Confess to One Another

Confess to One Another

Confess to One Another.

“Confess your sins to each other.” (James 5:16).

Confess: to acknowledge openly; to freely admit to wrongdoing; to announce one’s guilt; to concede one’s shortcomings; to repent of sins; to agree with God that the sin is a sin.

a. Mutual Confession. The research of the Orthodox Church states that the ancient Christian custom was to confess sins mutually, to one another, as an act of repentance. As the church grew, though, this practice became more difficult as they had to consider confessing to strangers. So the priest of the Body would represent the people of the Church and hear the confession. The Orthodox Church believes that a mere private confession to God alone was not supported in scripture. We need to somehow acknowledge our sin to the community, whether privately or publically. The Orthodox believe that 1 John 1:9 is in the context of mutual confession, in community: “If we confess our sins to Him, he is faithful and just to forgive us our sins, and to cleanse us from all wickedness.”

b. “Confess and acknowledge how you have offended one another, and then pray for one another to be instantly restored, for tremendous power is released through the passionate heartfelt prayer of a godly believer.” (James 5:16, TPT).

c. Don’t keep your sins a secret. When we are hiding our wrongdoings from one another, there’s a good chance we are keeping our sin from God, and even from ourself. Confession is good for the soul, it clears the conscience and gives us peace, it strengthens our emotions, and stabilizes the mind. If our sin has harmed the community in some way, we need to consider a more public confession. If we have sinfully offended an individual, we need to seek out that person and confess privately. If we are on intimate terms with a small group and want them to support us as we seek to overcome a troublesome sin, confess to the small group. If we have a spiritual director or a deep friend who understands our life journey, confess to him/her. If we want a spiritual authority to represent us to God, and who thus will reassure us of God’s forgiveness and mercy, confess to our priest, pastor, or other minister. Confess our sins to one another, and be forgiven by the Lord of Love.

d. “People who conceal their sins will not prosper; but if they confess and turn from them, they will receive mercy.” (Proverbs 28:13, NLT).

e. “He who is alone with his sin is utterly alone. In confession the break-through to community takes place. Sin demands to have a man by himself. It withdraws him from the community. The more isolated a person is, the more destructive will be the power of sin over him, and the more deeply he becomes involved in it, the more disastrous is his isolation. The sin must be brought into the light. The sin concealed separated him from the fellowship; the sin confessed has helped him to find true fellowship in Jesus Christ. Now he stands in the fellowship of sinners who live by the grace of God in the Cross of Jesus Christ.” (Dietrich Bonhoeffer, Life Together; a note: since his book was written to the community of men living in his charge, he refers solely to the masculine gender).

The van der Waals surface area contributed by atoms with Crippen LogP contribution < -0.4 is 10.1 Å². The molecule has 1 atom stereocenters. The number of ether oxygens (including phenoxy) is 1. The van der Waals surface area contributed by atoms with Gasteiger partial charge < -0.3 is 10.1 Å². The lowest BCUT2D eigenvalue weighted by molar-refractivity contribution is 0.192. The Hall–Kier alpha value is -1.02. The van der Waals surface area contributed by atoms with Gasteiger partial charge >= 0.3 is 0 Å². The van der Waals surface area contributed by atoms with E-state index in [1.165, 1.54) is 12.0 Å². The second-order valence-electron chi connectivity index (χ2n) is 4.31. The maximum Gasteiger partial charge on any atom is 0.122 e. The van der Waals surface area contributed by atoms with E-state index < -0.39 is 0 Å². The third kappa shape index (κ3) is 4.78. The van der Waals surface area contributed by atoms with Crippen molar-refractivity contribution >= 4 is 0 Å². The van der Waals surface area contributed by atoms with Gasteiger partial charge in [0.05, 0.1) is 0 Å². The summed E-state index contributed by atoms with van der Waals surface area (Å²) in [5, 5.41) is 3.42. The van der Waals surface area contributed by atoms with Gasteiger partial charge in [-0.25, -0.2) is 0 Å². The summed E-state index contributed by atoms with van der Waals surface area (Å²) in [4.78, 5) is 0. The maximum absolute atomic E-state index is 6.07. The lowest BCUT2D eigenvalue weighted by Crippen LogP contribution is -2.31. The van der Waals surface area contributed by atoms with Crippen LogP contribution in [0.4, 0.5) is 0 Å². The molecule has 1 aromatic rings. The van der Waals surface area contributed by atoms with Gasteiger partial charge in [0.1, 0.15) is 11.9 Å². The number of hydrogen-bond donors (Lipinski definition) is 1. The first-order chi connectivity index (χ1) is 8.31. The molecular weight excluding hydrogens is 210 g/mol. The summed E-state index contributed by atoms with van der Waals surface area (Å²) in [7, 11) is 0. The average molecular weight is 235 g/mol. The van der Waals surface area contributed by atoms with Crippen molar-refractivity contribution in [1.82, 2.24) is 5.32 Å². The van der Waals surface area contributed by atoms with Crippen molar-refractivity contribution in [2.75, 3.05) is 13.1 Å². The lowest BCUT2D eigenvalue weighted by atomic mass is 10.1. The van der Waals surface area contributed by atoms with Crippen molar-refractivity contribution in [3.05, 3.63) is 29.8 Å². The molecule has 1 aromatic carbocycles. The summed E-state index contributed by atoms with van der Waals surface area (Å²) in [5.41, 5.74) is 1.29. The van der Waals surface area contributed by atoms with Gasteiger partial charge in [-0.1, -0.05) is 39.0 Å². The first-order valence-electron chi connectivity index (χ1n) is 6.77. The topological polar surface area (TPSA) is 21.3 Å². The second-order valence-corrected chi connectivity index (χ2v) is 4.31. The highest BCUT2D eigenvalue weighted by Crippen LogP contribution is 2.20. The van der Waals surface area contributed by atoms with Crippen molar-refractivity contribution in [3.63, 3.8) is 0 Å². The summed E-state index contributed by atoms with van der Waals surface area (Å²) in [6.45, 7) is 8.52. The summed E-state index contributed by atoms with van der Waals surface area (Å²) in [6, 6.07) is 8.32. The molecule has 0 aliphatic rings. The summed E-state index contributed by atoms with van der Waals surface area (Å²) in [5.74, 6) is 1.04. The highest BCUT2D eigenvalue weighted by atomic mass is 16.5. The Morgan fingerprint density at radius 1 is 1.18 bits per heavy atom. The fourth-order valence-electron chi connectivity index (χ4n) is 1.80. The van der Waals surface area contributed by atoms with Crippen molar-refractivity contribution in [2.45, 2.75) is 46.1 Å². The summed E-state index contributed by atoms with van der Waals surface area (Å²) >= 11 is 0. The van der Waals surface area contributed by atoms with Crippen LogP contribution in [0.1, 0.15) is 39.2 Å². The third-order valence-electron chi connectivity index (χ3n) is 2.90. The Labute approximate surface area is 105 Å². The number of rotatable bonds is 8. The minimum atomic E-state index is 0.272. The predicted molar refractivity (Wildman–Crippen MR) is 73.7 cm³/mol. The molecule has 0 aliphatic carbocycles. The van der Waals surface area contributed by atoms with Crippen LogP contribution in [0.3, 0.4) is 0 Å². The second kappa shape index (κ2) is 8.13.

f. “Make this your common practice: Confess your sins to each other and pray for each other so that you can live together whole and healed.” (James 5:16, Message).

g. Generally, a private time with God for self-examination and acknowledgement of sins is helpful before confession. The following is an excerpt from the “Exhortation” before Communion in the Book of Common Prayer: “Examine your lives and conduct by the rule of God’s commandments, that you may perceive wherein you have offended in what you have done or left undone, whether in thought, word, or deed. And acknowledge your sins before Almighty God, with full purpose of amendment of life, being ready to make restitution for all injuries and wrongs done by you to others.”

h. “As the open confession of my sins to a brother insures me against self-deception, so, too, the assurance of forgiveness becomes fully certain to me only when it is spoken by a brother in the name of God.” (Bonhoeffer, Life Together).

i. Public General Confession: “Most merciful God, we confess that we have sinned against you in thought, word and deed, by what we have done, and by what we have left undone. We have not loved you with our whole heart; we have not loved our neighbors as ourselves. We are truly sorry and we humbly repent. For the sake of your Son Jesus Christ, have mercy upon us and forgive us, that we may delight in your will, and walk in your ways, to the glory of your Name. Amen.” (BCP).

And the Priest’s Response: Almighty God have mercy on you, forgive you all your sins through our Lord Jesus Christ, strengthen you in all goodness, and by the power of the Holy Spirit keep you in eternal life. Amen.” (BCP).

j. “Where there is deep anxiety and trouble over one’s own sins, where the certainty of forgiveness is sought, there comes the invitation in the Name of Jesus to come to brotherly confession.” (Bonhoeffer, Life Together).

k. A private confession of particular sins before a brother or sister in the Lord: (Confession of sins) … “Therefore, O Lord, from these and all other sins I cannot now remember, I turn to you in sorrow and repentance. Receive me again into the arms of your mercy, and restore me to the blessed company of your faithful people, through Him in whom you have redeemed the world, your Son our Savior Jesus Christ. Amen.” (BCP).

l. “Confess to one another therefore your faults, your slips, your false steps, your offenses, your sins…” (James 5:16a, Amplified).

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